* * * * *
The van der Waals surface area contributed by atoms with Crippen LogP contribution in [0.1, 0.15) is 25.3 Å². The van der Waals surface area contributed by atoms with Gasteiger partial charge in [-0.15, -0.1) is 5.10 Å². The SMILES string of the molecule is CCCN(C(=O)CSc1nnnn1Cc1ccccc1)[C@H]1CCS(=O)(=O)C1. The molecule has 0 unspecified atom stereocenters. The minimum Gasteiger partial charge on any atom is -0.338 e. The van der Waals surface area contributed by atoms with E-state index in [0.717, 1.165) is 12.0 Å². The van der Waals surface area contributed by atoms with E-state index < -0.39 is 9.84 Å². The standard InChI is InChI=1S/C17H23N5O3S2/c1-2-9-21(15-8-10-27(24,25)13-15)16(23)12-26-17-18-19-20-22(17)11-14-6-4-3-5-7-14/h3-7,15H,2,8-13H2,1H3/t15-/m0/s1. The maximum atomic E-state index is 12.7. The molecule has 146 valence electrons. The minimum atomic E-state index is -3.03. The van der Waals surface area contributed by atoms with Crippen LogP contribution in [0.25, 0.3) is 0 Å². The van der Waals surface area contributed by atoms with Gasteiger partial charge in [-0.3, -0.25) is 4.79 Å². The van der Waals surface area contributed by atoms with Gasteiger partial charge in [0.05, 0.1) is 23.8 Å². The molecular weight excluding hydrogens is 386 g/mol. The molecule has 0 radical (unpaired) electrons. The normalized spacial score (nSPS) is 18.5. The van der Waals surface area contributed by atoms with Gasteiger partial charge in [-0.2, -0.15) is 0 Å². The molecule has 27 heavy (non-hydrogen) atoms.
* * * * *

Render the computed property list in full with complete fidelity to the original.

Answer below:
The van der Waals surface area contributed by atoms with Crippen LogP contribution in [0.1, 0.15) is 25.3 Å². The van der Waals surface area contributed by atoms with Gasteiger partial charge in [-0.15, -0.1) is 5.10 Å². The SMILES string of the molecule is CCCN(C(=O)CSc1nnnn1Cc1ccccc1)[C@H]1CCS(=O)(=O)C1. The molecule has 0 unspecified atom stereocenters. The minimum Gasteiger partial charge on any atom is -0.338 e. The van der Waals surface area contributed by atoms with E-state index in [0.717, 1.165) is 12.0 Å². The van der Waals surface area contributed by atoms with E-state index < -0.39 is 9.84 Å². The standard InChI is InChI=1S/C17H23N5O3S2/c1-2-9-21(15-8-10-27(24,25)13-15)16(23)12-26-17-18-19-20-22(17)11-14-6-4-3-5-7-14/h3-7,15H,2,8-13H2,1H3/t15-/m0/s1. The maximum atomic E-state index is 12.7. The molecule has 146 valence electrons. The minimum atomic E-state index is -3.03. The van der Waals surface area contributed by atoms with Crippen LogP contribution in [0.25, 0.3) is 0 Å². The van der Waals surface area contributed by atoms with Gasteiger partial charge in [-0.3, -0.25) is 4.79 Å². The van der Waals surface area contributed by atoms with Gasteiger partial charge in [0.05, 0.1) is 23.8 Å². The molecular weight excluding hydrogens is 386 g/mol. The molecule has 0 radical (unpaired) electrons. The normalized spacial score (nSPS) is 18.5. The van der Waals surface area contributed by atoms with Gasteiger partial charge in [-0.2, -0.15) is 0 Å². The molecule has 27 heavy (non-hydrogen) atoms.